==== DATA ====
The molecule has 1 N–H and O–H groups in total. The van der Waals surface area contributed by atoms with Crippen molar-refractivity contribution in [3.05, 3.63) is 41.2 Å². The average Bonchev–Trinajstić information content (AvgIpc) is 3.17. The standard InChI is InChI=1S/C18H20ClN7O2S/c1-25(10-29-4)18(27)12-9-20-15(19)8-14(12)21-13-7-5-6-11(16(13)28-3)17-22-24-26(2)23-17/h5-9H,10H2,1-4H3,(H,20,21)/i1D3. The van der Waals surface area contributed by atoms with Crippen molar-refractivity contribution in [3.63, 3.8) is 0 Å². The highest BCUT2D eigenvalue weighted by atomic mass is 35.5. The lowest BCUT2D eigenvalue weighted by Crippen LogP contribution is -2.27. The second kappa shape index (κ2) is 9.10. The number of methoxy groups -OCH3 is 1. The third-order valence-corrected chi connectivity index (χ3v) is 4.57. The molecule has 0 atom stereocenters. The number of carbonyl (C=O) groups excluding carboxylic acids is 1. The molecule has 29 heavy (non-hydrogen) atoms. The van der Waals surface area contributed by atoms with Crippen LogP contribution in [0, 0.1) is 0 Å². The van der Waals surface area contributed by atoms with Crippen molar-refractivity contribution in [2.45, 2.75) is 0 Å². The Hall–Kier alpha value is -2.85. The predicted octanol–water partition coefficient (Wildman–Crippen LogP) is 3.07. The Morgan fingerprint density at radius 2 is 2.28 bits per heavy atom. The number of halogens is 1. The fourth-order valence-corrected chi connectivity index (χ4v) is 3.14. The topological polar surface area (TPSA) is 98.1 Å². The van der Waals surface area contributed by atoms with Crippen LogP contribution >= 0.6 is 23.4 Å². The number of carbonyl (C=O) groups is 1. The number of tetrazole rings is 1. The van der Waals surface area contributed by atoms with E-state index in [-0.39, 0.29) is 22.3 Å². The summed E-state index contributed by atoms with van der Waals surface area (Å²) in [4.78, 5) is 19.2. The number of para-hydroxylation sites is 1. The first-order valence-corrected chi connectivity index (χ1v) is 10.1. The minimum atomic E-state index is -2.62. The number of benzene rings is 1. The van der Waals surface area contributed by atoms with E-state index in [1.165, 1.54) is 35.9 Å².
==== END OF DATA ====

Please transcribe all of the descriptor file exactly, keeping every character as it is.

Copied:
The molecule has 1 N–H and O–H groups in total. The van der Waals surface area contributed by atoms with Crippen molar-refractivity contribution in [3.05, 3.63) is 41.2 Å². The average Bonchev–Trinajstić information content (AvgIpc) is 3.17. The standard InChI is InChI=1S/C18H20ClN7O2S/c1-25(10-29-4)18(27)12-9-20-15(19)8-14(12)21-13-7-5-6-11(16(13)28-3)17-22-24-26(2)23-17/h5-9H,10H2,1-4H3,(H,20,21)/i1D3. The van der Waals surface area contributed by atoms with Crippen molar-refractivity contribution in [3.63, 3.8) is 0 Å². The highest BCUT2D eigenvalue weighted by atomic mass is 35.5. The lowest BCUT2D eigenvalue weighted by Crippen LogP contribution is -2.27. The second kappa shape index (κ2) is 9.10. The number of methoxy groups -OCH3 is 1. The third-order valence-corrected chi connectivity index (χ3v) is 4.57. The molecule has 0 atom stereocenters. The number of carbonyl (C=O) groups excluding carboxylic acids is 1. The molecule has 29 heavy (non-hydrogen) atoms. The van der Waals surface area contributed by atoms with Crippen LogP contribution in [0, 0.1) is 0 Å². The van der Waals surface area contributed by atoms with Crippen molar-refractivity contribution in [2.45, 2.75) is 0 Å². The Hall–Kier alpha value is -2.85. The predicted octanol–water partition coefficient (Wildman–Crippen LogP) is 3.07. The Morgan fingerprint density at radius 2 is 2.28 bits per heavy atom. The number of halogens is 1. The fourth-order valence-corrected chi connectivity index (χ4v) is 3.14. The topological polar surface area (TPSA) is 98.1 Å². The van der Waals surface area contributed by atoms with Crippen LogP contribution >= 0.6 is 23.4 Å². The number of carbonyl (C=O) groups is 1. The number of tetrazole rings is 1. The van der Waals surface area contributed by atoms with E-state index in [-0.39, 0.29) is 22.3 Å². The summed E-state index contributed by atoms with van der Waals surface area (Å²) in [4.78, 5) is 19.2. The number of para-hydroxylation sites is 1. The first-order valence-corrected chi connectivity index (χ1v) is 10.1. The minimum atomic E-state index is -2.62. The number of benzene rings is 1. The van der Waals surface area contributed by atoms with E-state index in [1.165, 1.54) is 35.9 Å².